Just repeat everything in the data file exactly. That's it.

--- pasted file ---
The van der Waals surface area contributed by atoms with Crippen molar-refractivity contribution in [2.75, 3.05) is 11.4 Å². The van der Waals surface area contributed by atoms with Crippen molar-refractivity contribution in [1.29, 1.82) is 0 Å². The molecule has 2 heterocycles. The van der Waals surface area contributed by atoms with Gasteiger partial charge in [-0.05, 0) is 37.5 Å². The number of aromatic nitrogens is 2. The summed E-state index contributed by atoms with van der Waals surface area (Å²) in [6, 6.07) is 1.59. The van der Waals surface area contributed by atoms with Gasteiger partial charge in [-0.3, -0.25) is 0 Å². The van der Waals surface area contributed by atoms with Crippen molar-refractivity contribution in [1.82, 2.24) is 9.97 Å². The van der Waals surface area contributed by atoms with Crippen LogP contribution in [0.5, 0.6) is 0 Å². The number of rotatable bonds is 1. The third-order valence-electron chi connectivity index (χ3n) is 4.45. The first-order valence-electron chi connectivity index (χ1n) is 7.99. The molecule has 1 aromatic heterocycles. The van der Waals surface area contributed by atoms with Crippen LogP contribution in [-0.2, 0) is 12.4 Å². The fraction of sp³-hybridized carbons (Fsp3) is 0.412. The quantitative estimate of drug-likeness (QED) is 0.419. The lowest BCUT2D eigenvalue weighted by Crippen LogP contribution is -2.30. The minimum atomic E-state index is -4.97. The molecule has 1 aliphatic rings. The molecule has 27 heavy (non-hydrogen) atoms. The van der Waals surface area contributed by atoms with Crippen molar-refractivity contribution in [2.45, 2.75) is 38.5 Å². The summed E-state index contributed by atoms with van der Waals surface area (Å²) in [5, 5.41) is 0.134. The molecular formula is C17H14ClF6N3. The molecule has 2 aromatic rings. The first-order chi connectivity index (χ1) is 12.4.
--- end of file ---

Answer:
The van der Waals surface area contributed by atoms with Crippen molar-refractivity contribution in [2.75, 3.05) is 11.4 Å². The van der Waals surface area contributed by atoms with Crippen molar-refractivity contribution in [1.29, 1.82) is 0 Å². The molecule has 2 heterocycles. The van der Waals surface area contributed by atoms with Gasteiger partial charge in [-0.05, 0) is 37.5 Å². The number of aromatic nitrogens is 2. The summed E-state index contributed by atoms with van der Waals surface area (Å²) in [6, 6.07) is 1.59. The van der Waals surface area contributed by atoms with Gasteiger partial charge in [-0.3, -0.25) is 0 Å². The van der Waals surface area contributed by atoms with Crippen molar-refractivity contribution in [1.82, 2.24) is 9.97 Å². The van der Waals surface area contributed by atoms with Crippen LogP contribution in [0.5, 0.6) is 0 Å². The number of rotatable bonds is 1. The third-order valence-electron chi connectivity index (χ3n) is 4.45. The first-order valence-electron chi connectivity index (χ1n) is 7.99. The molecule has 1 aromatic heterocycles. The van der Waals surface area contributed by atoms with Crippen LogP contribution in [-0.2, 0) is 12.4 Å². The fraction of sp³-hybridized carbons (Fsp3) is 0.412. The quantitative estimate of drug-likeness (QED) is 0.419. The lowest BCUT2D eigenvalue weighted by Crippen LogP contribution is -2.30. The minimum atomic E-state index is -4.97. The molecule has 1 aliphatic rings. The molecule has 27 heavy (non-hydrogen) atoms. The van der Waals surface area contributed by atoms with Crippen molar-refractivity contribution in [2.45, 2.75) is 38.5 Å². The summed E-state index contributed by atoms with van der Waals surface area (Å²) in [5, 5.41) is 0.134. The molecular formula is C17H14ClF6N3. The molecule has 2 aromatic rings. The first-order chi connectivity index (χ1) is 12.4.